The killings are thought to be the first US military fatalities in nearly three years in the country's border region with Afghanistan.
The US troops killed in the attack were apparently part of a little-publicised team in north-western Pakistan training local forces to combat al-Qaeda and the Taliban.
US defence officials say there are a total of about 200 US military personnel in Pakistan, including troops that guard the huge American embassy in Islamabad, Pakistan's capital.
More than 100 of those, though, are special operations forces training the Pakistani Frontier Corps, Reuters news agency has reported, citing an unnamed US defence source.
The Pakistani Taliban claimed responsibility for Wednesday's bombing, saying US forces were the target, and threatened more attacks.
But Richard Holbrooke, the US envoy to Pakistan and Afghanistan, has denied both that the training mission was secret and that the American forces were being targeted.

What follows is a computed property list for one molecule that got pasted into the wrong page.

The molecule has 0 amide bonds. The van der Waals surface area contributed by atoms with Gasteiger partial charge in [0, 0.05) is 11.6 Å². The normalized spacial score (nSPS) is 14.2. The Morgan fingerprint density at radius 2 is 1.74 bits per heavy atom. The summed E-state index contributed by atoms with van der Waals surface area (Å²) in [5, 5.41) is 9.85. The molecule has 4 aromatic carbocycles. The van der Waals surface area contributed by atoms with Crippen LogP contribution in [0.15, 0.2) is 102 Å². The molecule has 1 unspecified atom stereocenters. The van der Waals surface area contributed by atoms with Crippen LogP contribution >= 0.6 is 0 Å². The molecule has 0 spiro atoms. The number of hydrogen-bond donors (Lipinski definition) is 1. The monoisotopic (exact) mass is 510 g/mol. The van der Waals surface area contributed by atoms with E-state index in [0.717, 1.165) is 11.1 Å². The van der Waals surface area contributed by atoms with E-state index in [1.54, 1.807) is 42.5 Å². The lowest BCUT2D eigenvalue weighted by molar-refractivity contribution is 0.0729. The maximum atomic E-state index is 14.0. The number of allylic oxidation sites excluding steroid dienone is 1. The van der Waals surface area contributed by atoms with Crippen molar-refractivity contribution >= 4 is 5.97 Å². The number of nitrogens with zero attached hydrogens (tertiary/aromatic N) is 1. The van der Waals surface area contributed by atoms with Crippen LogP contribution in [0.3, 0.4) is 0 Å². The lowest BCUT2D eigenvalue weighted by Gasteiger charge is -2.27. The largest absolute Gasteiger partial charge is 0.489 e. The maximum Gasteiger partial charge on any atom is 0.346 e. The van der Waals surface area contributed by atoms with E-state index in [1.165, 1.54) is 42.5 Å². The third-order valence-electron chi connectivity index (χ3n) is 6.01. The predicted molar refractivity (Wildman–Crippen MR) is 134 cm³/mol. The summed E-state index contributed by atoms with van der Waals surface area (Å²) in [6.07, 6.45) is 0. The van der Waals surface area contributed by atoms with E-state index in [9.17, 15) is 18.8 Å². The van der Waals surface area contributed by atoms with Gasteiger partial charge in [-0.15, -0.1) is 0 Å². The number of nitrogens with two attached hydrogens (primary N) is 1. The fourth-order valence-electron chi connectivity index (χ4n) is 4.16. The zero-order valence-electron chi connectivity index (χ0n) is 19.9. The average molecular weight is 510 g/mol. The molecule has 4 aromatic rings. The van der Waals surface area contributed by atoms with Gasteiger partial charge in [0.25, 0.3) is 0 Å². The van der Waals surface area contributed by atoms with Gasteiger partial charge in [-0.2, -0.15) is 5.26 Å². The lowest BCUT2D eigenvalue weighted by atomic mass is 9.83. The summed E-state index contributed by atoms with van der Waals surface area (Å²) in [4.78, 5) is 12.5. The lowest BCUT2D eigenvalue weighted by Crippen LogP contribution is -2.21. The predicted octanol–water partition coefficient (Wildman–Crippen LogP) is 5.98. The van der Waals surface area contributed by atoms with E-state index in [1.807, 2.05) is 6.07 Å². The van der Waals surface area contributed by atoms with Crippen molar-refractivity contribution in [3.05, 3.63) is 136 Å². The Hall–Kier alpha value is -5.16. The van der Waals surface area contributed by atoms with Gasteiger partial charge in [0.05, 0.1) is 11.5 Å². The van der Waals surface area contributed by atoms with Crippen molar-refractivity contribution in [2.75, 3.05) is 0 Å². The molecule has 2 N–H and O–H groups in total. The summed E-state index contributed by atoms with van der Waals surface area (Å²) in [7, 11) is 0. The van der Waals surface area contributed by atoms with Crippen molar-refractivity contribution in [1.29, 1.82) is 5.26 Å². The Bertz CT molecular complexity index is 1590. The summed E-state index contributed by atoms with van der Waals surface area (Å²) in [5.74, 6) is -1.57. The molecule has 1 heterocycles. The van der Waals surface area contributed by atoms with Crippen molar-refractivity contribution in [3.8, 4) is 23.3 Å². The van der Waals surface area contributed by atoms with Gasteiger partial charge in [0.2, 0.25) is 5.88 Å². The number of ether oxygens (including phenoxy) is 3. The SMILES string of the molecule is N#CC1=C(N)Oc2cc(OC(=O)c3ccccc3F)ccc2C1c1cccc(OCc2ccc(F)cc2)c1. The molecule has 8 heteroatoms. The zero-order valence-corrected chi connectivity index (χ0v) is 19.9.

"They [the Taliban] are certain to say that, that's what they do - they're adept at propaganda and disinformation," Holbrooke said on Wednesday.
"The facts are the facts and when, at the appropriate moment, after appropriate notification of next of kin, the exact rank [of those killed] will be publicly disclosed as we always do. There's nothing secret about their presence there."
AP news agency, however, cited witnesses as saying the vehicle carrying US forces took the brunt of the explosion as their five-car convoy travelled along the road in Shahi Koto town, rather than the girl's school.
The three Americans killed were assigned to the US training mission there, but worked as "civil affairs" specialists, according to Reuters' defense officials, meaning that they coordinated with local mayors and tribal leaders.
The troops were apparently on their way to the opening of the newly-renovated girls' school, which had been blown up in January 2009 and was rebuilt with US funding.